There’s an old lady who walks past my cottage everyday at 4pm. She doesn’t say a word to me but if the children are there her face lights up and I see a glimmer of the beautiful woman she used to be. All of a sudden she’s my best friend, asking me about my daughters and whether they had a good day at school or not.
She takes such a simple pleasure in Emily and Jess, whereas I’m always in a rush with herding them to various classes and play dates. I’m always on the move. I’m always under pressure, usually of my own design admittedly. As a result my answers are brief and perfunctory, frequently interspersed with, ‘would you get in the car!’ and ‘for god’s sake stop gnawing on your sister’s arm.’
I dreamt about this woman last night but somehow her face merged with my own grandmother’s whom I sadly lost last year. She and my grandfather had a special way with my children. Any tantrum was quickly cuddled into submission. They took such delight is just hanging out with them and getting to know their little personalities. I miss them everyday.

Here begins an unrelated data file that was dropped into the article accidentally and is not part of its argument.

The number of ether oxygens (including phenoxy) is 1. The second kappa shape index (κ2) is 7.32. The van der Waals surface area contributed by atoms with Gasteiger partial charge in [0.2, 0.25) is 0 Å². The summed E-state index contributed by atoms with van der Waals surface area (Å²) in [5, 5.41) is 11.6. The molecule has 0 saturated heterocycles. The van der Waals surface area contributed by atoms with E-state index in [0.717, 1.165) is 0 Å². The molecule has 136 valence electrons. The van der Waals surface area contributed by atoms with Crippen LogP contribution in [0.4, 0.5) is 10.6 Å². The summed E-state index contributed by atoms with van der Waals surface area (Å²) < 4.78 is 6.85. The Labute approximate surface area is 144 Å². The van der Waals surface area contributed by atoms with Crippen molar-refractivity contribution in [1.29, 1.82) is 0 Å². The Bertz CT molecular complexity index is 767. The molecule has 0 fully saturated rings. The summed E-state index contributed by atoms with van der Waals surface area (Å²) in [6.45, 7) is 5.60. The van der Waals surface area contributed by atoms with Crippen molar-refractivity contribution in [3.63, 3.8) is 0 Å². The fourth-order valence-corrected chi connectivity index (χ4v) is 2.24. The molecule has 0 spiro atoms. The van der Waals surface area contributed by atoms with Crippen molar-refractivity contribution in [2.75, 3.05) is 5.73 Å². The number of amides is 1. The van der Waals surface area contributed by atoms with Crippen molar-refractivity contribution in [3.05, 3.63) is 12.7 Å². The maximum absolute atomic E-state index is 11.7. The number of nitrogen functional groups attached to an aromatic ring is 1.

Have my generation lost the art of being still with our children? We live our lives at a hundred miles an hour, striving to fulfil society’s norms and our own expectations at the same time. Something was always bound to give. But are we doing irreparable harm by not taking a moment to breath once in a while? I worry about it all the time.
So after school today I’m going to take the time to talk to my daughters. I’m going to listen and sympathise about the grazed knees and the friend dramas and admire all the beautiful pictures that they’ve drawn for me. It doesn’t matter if Emily’s ten minutes late for her ballet rehearsal this week. The World isn’t going to end. Nor am I going to have a mini panic about what we’re having for dinner.
And then I’m going to go out of my house at 4pm and talk to another.